Incarcerated people who meet grave disability criteria are then referred for involuntary psychiatric care through various pathways. These often require a legal process such as a civil commitment petition. However, this depends on the correctional facility and treatment circumstances. Some prisons have onsite capabilities for inpatient psychiatric care. Facilities without inpatient psychiatric care typically require that the individual be transferred to an outside facility, such as a state forensic hospital.

Some prisons allow involuntary psychiatric medication to be administered when full-service care is not needed or perhaps when immediate attention is required. This stemmed from a case in 1990. The US Supreme Court ruled that prison inmates with mental illness can be involuntarily treated with antipsychotic medications if they are dangerous to themselves or others and if medication is in their best medical interest.

Another pathway to treatment entails mental health conservatorship, also known as guardianship (a highly controversial and contested legal situation among psychiatric survivors). The authors explain this process, stating:

“In California, mental health conservatorship is typically reserved for people who remain gravely disabled despite extensive psychiatric care, such as involuntary psychiatric hospitalization. In some situations, correctional mental health staff can initiate referrals for conservatorship, and a conservator may be appointed who can authorize psychiatric care for these patients.”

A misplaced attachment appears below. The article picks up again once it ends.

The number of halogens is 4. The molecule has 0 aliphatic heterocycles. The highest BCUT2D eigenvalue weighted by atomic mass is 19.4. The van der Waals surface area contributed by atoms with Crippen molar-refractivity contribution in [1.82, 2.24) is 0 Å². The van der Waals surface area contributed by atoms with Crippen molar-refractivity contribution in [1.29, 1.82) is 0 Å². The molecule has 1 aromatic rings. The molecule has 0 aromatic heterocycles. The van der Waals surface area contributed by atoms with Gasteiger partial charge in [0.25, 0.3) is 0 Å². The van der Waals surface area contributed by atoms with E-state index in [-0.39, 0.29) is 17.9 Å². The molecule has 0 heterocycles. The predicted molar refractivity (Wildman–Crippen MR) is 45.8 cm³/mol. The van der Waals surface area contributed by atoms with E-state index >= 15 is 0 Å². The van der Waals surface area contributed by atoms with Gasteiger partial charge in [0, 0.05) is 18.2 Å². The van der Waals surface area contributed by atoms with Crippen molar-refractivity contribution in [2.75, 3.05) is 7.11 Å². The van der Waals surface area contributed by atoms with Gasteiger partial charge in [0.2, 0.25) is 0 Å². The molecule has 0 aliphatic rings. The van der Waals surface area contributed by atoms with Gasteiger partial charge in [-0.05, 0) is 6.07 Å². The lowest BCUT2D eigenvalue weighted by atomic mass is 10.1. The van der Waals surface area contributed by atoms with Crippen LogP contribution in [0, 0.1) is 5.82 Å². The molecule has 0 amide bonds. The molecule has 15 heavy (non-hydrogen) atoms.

The authors suggest that the path forward should entail more intensive screening of incarcerated people for grave disability and mental illness. They suggest that staff should become more educated about indicators of impaired self-care and ways to report warning signs to mental health staff. Additionally, the authors highlight that data on involuntary psychiatric care for incarcerated people is limited, and more research is needed on grave disability as a legal standard. In closing, the authors state:

“Developing systems for tracking the use of involuntary psychiatric care in correctional contexts might improve understanding of not only the psychiatric needs of incarcerated people but also the ways in which correctional and community psychiatric services can best meet these needs.”

 

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Morris, N. P., & Binder, R. L. (2021). Grave disability in U.S. jails and prisons. Psychiatric Services. https://doi.org/10.1176/appi.ps.202100129 (Link)

 

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Madison Natarajan, MS
Madison Natarajan is a master’s level psychotherapist and current doctoral student at the University of Massachusetts Boston. As a researcher, her focus is on the impact of religious trauma on female sexual development, specifically assessing the subculture of the evangelical purity movement. Madison has a family history that has been intertwined with psychiatric care, ranging from family members who were institutionalized to those practicing psychiatry, both in the US and India. Madison seeks to challenge the current structure of psychiatric care in the West and disseminate honest and empowering information to the community at large.